Gandhi’s Hinduism Is Not What RSS Preaches, Why Appropriate Him: Shashi Tharoor

Shri Mohan Bhagwat, whom I have never had the pleasure of meeting, continues to offer me much material to debate with — from his concept of a ‘Hindu Rashtra’ to the differences between my celebratory ‘unity in diversity’ and his more grudging ‘diversity in unity’ — all of which I have challenged at length in my writings.

His latest provocation is in a similar vein. “If someone is Hindu, he has to be patriotic, that will be his or her basic character and nature,” Shri Bhagwat sagely declared at the start of the new year. “At times you may have to awaken his or her patriotism but he [a Hindu] can never be anti-India.”


The RSS chief was speaking at an event to release a book titled ‘Making of a Hindu Patriot: Background of Gandhiji’s Hind Swaraj’, so the religious colour of patriotism was on his mind. Releasing the book, he seems to have been conscious that he would be accused of doing so as part of the RSS’s ongoing attempts to appropriate a man they had demonised all his life — and for six decades after his death — Mahatma Gandhi. Shri Bhagwat said there is no need for speculation that he “is trying to appropriate Gandhiji, that is not the case, no one can appropriate great personalities like him.”

Can An RSS-Backed Govt Afford To Disparage The Mahatma Who Is Universally Revered?

Let us get that piece of disingenuousness out of the way: the Hindutva movement is indeed trying to appropriate the Mahatma. Many RSS shakhas distributed sweets upon hearing the news of Gandhiji’s assassination, and Shri Bhagwat’s long-serving predecessor MS Golwalkar was particularly scathing in his contempt for the Mahatma’s teachings of ahimsa and inter-religious harmony (“every Hindu god,” he famously claimed, “carries a weapon”!)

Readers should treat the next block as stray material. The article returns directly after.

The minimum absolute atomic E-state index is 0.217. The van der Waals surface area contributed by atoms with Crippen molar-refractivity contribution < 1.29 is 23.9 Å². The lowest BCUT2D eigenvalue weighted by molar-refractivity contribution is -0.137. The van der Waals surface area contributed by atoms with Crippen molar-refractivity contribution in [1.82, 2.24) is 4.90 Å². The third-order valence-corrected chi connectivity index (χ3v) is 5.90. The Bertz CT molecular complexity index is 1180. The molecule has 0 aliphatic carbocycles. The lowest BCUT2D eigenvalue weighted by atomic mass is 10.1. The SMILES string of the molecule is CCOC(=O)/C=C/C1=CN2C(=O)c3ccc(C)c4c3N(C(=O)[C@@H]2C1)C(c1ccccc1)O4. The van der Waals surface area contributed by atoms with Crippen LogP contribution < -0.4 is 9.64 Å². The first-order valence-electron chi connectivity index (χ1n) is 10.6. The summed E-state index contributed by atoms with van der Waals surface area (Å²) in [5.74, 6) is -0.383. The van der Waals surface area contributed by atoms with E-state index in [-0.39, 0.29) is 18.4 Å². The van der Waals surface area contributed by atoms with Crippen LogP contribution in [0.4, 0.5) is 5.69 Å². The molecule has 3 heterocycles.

But Narendra Modi’s rise to prime ministership has forced a rethink. Can even an RSS-backed government afford to disparage a saintly figure who enjoys such universal admiration? Would the Hindutva movement not lose lustre globally as a result? Hence the desire to appropriate the name and image of the Mahatma, but not his teachings or values. Thus, there is no place for ahimsa or “Ishwara Allah tero naam” in Shri Bhagwat’s lexicon, but the Mahatma’s glasses can be used to adorn the Swachh Bharat campaign.


Source: The Quint